SL: Looking back, what were the biggest challenges that you had to overcome in terms of building the program? Was it getting the kids to buy into the program? Was it the usual temptations that teenagers face – like gangs and drinking?
JW: You probably named them all. One of the things I told them was, “You gotta leave the girls out. Because if you’ve got a girlfriend, the next thing you know is that you gotta get a car. If you get a car, now you have to have a job. You don’t have time to do what we need to do. So, let’s put all that aside right now and get to work.”
SL: Do you speak Spanish?
JW: No, I don’t. Just terms and phrases.
SL: Was that ever an issue?
JW: Language was never a barrier because there was always somebody out there who can translate. I had a few kids who didn’t speak too much English, but they were more shy than anything else because their English didn’t sound like the next boy’s.
SL: What about funding?
JW: That was a challenge. I found myself being a fundraiser all the time, raising money to help put shoes on their feet, to give them money for lunch when we stopped at Taco Bell or McDonald’s. Some of the kids would sit on the bus and say, “I’m not hungry.” Well, I know they were hungry, but didn’t have any money. I’d say, “Here, take this and buy your lunch.” That was always a continual thing – and it still is.
My wife and I became like second parents to the kids because we provided a little extra money for them. We provided the shoes for them. We provided T-shirts. I had sayings every year, sometimes in Spanish. It could be, “Si se puede.” Or, “The road where nobody’s been.” “Champions train, losers complain.” They ended up with three or four T-shirts every year. I said, “You’re going to represent your team, your community, your school, your family, so I’m going to give you something that makes you look good. You’re going to dress nice. You’re not going to wear that ‘wife-beater’ thing out in public.”
There’s a scene in the movie where our name was misspelled on the hats: “Cougars” was spelled with “-ers.” That actually happened, but it was on our sweats, not the hats. The athletic director said, “Jim, you need to learn how to spell.” I said, “I told you to order some sweats. It’s October, we’re just now getting the sweats. Do not send them back. We’ll use them.”
SL: What was it about coaching that you most enjoyed?
JW: Dealing with the kids and watching their progress. Feeling that we had some influence, in a positive way, on their lives. I loved working with the kids. We had a small group of kids – some 20 or 30 every year – but we had a closeness. We built a bond with them. They become like family. They come to our house. They help me mow the lawn or they help me wash my car. They just pitch right in. They’re part of our family.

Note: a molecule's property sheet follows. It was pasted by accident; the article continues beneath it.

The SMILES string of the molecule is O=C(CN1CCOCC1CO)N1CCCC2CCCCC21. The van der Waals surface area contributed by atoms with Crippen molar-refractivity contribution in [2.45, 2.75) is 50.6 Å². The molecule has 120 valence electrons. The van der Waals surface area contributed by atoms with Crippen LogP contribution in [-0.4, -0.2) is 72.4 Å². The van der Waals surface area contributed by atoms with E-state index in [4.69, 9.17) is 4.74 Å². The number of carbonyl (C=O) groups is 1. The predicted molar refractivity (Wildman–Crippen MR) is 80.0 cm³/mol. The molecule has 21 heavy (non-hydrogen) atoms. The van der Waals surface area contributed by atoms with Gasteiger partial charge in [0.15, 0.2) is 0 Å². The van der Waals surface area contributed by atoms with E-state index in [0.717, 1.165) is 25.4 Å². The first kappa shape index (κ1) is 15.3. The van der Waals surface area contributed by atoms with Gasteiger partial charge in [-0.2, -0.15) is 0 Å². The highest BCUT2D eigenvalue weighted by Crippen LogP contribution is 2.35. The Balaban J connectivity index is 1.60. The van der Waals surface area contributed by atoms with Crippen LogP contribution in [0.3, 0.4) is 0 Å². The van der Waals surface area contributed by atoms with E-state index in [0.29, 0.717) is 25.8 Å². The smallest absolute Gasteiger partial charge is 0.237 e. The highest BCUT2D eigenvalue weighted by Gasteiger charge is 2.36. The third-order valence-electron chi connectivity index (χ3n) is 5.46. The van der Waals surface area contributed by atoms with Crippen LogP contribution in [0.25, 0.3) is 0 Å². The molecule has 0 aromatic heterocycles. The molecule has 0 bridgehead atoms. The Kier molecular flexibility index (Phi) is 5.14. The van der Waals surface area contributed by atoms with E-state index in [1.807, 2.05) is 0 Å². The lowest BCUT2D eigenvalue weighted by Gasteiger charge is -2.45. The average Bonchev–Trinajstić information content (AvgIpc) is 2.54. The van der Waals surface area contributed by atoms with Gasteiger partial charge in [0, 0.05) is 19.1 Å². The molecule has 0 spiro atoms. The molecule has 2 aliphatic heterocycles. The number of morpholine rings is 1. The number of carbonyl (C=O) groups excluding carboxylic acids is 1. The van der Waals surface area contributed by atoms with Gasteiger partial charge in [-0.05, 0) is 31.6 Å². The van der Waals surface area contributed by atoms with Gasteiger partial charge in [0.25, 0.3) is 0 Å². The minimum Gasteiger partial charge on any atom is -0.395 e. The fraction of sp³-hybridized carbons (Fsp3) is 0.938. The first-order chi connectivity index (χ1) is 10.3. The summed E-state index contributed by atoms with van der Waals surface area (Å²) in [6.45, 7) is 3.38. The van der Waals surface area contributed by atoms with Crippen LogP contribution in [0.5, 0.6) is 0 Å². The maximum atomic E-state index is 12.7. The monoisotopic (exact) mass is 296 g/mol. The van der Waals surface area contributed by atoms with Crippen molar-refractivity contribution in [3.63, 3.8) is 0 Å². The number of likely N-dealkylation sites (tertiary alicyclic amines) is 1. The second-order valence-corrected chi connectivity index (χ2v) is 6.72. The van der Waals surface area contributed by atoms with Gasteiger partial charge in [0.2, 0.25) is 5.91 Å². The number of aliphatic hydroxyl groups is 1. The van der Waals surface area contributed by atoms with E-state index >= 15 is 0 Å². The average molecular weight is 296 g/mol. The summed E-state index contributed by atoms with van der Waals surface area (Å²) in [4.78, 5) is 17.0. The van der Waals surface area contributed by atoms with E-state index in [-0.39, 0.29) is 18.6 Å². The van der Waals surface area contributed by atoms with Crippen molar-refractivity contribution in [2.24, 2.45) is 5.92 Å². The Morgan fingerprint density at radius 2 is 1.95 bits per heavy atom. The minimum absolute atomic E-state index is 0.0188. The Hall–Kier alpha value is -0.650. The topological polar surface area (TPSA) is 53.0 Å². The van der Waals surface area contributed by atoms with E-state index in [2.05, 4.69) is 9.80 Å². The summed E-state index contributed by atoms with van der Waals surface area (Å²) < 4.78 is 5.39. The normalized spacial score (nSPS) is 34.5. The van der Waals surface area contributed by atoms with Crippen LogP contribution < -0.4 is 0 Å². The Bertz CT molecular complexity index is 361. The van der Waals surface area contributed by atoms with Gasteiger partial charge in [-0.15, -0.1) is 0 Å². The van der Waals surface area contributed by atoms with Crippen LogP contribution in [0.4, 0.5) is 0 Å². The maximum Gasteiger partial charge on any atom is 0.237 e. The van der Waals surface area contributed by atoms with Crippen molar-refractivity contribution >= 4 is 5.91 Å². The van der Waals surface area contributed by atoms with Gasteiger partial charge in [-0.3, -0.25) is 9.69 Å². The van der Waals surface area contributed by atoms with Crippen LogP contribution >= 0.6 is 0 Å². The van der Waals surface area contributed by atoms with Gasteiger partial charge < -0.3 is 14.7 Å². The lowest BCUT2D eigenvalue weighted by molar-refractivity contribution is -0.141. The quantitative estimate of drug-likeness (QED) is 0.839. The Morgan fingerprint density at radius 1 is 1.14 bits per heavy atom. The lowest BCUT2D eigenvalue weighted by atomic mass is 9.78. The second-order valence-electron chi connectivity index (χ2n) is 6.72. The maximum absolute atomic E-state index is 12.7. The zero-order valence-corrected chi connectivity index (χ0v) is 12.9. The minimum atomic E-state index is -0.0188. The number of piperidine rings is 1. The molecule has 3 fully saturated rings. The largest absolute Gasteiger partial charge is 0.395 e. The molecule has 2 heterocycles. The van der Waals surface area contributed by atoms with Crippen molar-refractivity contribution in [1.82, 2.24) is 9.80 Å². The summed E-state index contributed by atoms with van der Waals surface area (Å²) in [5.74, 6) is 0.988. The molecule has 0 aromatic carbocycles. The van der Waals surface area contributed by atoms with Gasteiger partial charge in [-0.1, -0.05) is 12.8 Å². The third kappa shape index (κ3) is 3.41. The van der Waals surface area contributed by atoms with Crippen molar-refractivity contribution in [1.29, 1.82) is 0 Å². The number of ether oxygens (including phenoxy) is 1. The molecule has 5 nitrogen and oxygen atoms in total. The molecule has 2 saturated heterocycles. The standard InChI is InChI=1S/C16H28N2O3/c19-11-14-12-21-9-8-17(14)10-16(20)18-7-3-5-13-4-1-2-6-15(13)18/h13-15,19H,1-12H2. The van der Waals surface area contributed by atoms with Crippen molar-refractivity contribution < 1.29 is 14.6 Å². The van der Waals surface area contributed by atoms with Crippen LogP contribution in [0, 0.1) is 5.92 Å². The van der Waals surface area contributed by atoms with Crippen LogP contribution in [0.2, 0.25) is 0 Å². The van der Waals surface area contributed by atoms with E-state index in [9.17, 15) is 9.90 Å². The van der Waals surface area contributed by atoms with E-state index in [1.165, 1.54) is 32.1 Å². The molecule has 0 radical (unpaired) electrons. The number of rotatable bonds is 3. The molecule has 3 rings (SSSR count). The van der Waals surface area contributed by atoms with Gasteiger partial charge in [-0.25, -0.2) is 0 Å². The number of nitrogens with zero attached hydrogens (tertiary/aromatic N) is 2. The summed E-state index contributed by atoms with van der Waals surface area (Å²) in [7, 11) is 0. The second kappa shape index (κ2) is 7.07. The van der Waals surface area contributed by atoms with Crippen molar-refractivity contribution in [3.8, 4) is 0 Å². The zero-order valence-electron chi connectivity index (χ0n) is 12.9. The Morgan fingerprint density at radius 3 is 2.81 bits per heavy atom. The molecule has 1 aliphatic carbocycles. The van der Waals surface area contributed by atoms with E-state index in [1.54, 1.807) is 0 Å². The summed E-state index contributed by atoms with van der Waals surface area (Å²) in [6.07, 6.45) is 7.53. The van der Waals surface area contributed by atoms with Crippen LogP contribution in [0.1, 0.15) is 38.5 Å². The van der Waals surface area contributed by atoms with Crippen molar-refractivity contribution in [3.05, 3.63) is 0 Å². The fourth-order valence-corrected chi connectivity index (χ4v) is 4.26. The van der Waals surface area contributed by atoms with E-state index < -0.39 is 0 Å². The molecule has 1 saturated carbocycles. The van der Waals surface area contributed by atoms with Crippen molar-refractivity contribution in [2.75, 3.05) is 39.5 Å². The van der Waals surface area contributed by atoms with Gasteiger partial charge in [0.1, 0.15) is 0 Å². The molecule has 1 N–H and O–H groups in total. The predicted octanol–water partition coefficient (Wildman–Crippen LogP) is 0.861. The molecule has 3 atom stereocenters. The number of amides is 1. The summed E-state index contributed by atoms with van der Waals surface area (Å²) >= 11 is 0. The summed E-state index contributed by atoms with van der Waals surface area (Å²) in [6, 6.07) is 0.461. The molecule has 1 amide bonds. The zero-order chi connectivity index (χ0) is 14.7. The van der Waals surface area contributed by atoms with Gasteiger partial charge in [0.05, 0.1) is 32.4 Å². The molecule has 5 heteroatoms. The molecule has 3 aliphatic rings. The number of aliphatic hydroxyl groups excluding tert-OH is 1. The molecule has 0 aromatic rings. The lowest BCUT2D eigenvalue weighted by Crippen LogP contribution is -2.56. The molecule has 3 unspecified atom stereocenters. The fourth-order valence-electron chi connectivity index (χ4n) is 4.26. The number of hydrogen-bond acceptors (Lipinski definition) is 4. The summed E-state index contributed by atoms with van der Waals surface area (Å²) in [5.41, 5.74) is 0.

We still go to a lot of the family functions in McFarland. Mr. and Mrs. Diaz have a family function, with well over 100 people, once a month. Well, we’re included in that. We go to their church camp and help them with the activities. There were seven Diaz kids. All six boys ran for me, and so did their one girl. The best team [the girls had] was third place at state, and she was on that team. Of their seven kids, six of them are teachers. I think five of them have their Masters.
SL: Did you start the girls cross-country team at the same time as the boys and did you coach them as well?
JW: Yes, I did. I started the girls program the very first year – 1980 – with two boys teams. We had a frosh-soph team and a varsity team. I didn’t coach the girls my entire career. I had the girls from ’80 to’85. In 1986, I went to the athletic director and said, “Hey, I need some help. I’ve got beginning girls, advanced girls, beginning boys, advanced boys. I don’t do this on a track. I’m out in the country, on dirt roads and in the orchards. Can they get me another coach?” So, they got me a coach for the girls in 1986, and that was the year we had two girls killed on the road, hit by a car, during practice.
SL: How much support did you get from the school and the school district?
JW: Many of the hardships we had came from within our school – or within the school district and the superintendent’s office – not from the community. The families were very supportive. They knew me because I’d been there so long. I had their kids, then I had the kids of their kids.
I said, “We’re gonna do it my way because, for us, that’s the right way.” As long as we’re continuing to do things the right way, it didn’t matter what anybody said. The principal didn’t want us to go overnight to Mt. SAC, but he allowed us to. He said, “Why do you do these things?” I said, “Because they have never done this. These kids never had the opportunity to travel, to see what a college looks like.” He said, “Why do you take them to a fancy meal?” I said, “Because they’ve never done it.”